Aqueous PEG-HEMA hydrogel synthesis and protein release for wound dressing applications
Rayment, Erin A. & George, Graeme A. (2006) Aqueous PEG-HEMA hydrogel synthesis and protein release for wound dressing applications. In Australasian Society of Biomaterials Conference, Rotorua, New Zealand.
Chronic wounds are an important and costly medical issue. American figures show that more than four million people each year are affected by chronic wounds, including venous leg ulcers, pressure sores, ischemic ulcers and diabetic foot ulcers, costing upwards of US$ 9 billion to treat. Many wound dressings currently on the market are primarily antimicrobials, e.g. Actisorb Plus (Johnson & Johnson) and Acticoat (Smith & Nephew), which while they control bacterial growth do not attend to potential growth factor deficiencies. In contrast, there are several types of interactive dressings, e.g. Promogran (Johnson & Johnson), which claim to maintain a moist wound environment and interact with cells or matrix proteins in the wound. An advantage of synthetic scaffolds over these animal- and plant-derived products is that they are well-defined and completely pathogen-free.
The ideal candidate for a wound dressing is the hydrogel. Hydrogels are hydrophilic polymer networks which can absorb from 10-20% up to thousands of times their dry weight in water. They can either be chemically stable or have the ability to degrade and ultimately disintegrate, a fact that is often exploited in drug and protein delivery. Copolymers of PEG and 2-hydroxylethyl methacrylate (HEMA) have earlier been claimed for use as a hydrogel for protein release. PHEMA has been used for a number of years in the production of soft contact lenses and intraocular lenses, as it exhibits high biocompatibility and low thrombogenecity. In addition, PHEMA has the imbibed water content properties desirable in hydrogels. PEG is also highly biocompatible and exhibits versatile physical properties.
Aqueous solutions of distilled 2-hydroxylethyl methacrylate (HEMA) (Sigma-Aldrich, Australia) and poly(ethylene glycol) (PEG 10,000 and PEG 20,000) (Sigma-Aldrich, Australia) were prepared in two separate ratios [(50% water, 30% PEG and 20% HEMA) and (50% water, 40% PEG and 10% HEMA)]. They were purged with argon and then irradiated by a 60Co source to give a total dose of 5 KGy, 10 KGy, and 20 KGy respectively.
Un-irradiated and irradiated samples were then analysed by a Perkin Elmer System 2000 NIR FT-Raman. Small samples of copolymers were also immersed in water and weighed at appropriate intervals to give an idea of water uptake into the system. Finally, samples were immersed in various protein solutions of 2 mg/mL bovine serum albumin (BSA) in phosphate buffered saline (PBS) and 2mg/mL BSA in PBS with 12 % w/v PEG 10,000 and 0.22M KCl, respectively. These loaded polymers were then studied using a total protein assay at 37°C to give an idea of protein release.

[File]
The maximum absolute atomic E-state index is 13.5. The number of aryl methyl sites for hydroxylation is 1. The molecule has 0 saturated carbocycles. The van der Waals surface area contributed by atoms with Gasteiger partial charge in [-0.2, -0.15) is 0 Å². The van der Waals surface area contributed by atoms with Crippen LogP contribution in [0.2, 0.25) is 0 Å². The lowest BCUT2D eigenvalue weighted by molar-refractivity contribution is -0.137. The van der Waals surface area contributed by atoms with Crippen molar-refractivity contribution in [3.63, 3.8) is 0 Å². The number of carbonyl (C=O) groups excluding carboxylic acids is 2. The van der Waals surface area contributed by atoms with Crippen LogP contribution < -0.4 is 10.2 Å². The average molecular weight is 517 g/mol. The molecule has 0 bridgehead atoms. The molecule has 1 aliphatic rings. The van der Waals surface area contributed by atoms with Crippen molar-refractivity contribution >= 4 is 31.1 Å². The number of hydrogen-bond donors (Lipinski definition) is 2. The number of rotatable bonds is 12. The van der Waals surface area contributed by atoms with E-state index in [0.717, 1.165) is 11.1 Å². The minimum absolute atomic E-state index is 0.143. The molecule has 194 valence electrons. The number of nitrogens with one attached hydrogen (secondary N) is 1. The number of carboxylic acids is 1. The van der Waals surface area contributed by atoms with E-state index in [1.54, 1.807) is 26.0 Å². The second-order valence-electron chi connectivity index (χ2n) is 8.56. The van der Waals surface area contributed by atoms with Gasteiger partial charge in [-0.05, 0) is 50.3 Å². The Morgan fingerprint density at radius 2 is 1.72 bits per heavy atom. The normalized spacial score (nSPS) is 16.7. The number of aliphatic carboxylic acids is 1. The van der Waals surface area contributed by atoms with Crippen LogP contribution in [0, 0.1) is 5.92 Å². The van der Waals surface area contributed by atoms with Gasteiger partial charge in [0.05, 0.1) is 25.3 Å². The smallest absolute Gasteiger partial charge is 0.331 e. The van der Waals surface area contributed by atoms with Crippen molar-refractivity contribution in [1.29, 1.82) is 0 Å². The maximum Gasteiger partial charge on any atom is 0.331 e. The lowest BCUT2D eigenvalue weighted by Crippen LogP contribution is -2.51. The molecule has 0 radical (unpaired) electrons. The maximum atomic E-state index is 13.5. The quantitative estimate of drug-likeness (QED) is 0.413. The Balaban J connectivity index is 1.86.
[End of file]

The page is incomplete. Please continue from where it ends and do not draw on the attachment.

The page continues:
From solvent extraction it has been shown that PEG is not chemically bound to the crosslinked PHEMA in contrast to the earlier report. Samples prepared with a ratio of 50% water, 40% PEG and 10% HEMA were discounted immediately for their lack of mechanical strength. Water uptake results showed that selected hydrogels could swell to >300% of their original weight and >450% of their volume in water. Protein release was performed to identify differences between the original polymers ("C"), polymers that had been immersed in water and then dried ("C") and these dried polymers that had taken up protein in a solution that contained 12 % w/v PEG 10,000 and 0.22M KCl ("C" + PEG/KCl). Results showed that the original polymers were superior in both cases.
This method of hydrogel synthesis appears to be promising for the generation of wound dressings. A complete conversion of the HEMA monomer can be easily obtained and the resulting copolymers appear cool and flexible to touch. Finally, protein release was superior in these novel polymers as compared to PHEMA alone.
Impact and interest:
Citation counts are sourced monthly from and citation databases.
These databases contain citations from different subsets of available publications and different time periods and thus the citation count from each is usually different. Some works are not in either database and no count is displayed. Scopus includes citations from articles published in 1996 onwards, and Web of Science® generally from 1980 onwards.
Citations counts from theindexing service can be viewed at the linked Google Scholar™ search.
|Item Type:||Conference Paper|
|Additional Information:||For more information please contact the author: firstname.lastname@example.org|
|Subjects:||Australian and New Zealand Standard Research Classification > MEDICAL AND HEALTH SCIENCES (110000) > CLINICAL SCIENCES (110300) > Dermatology (110304)|
|Divisions:||Past > QUT Faculties & Divisions > Faculty of Science and Technology|
|Copyright Owner:||Copyright 2006 (please consult author)|
|Deposited On:||01 Dec 2006 00:00|
|Last Modified:||15 Jan 2009 07:16|
Repository Staff Only: item control page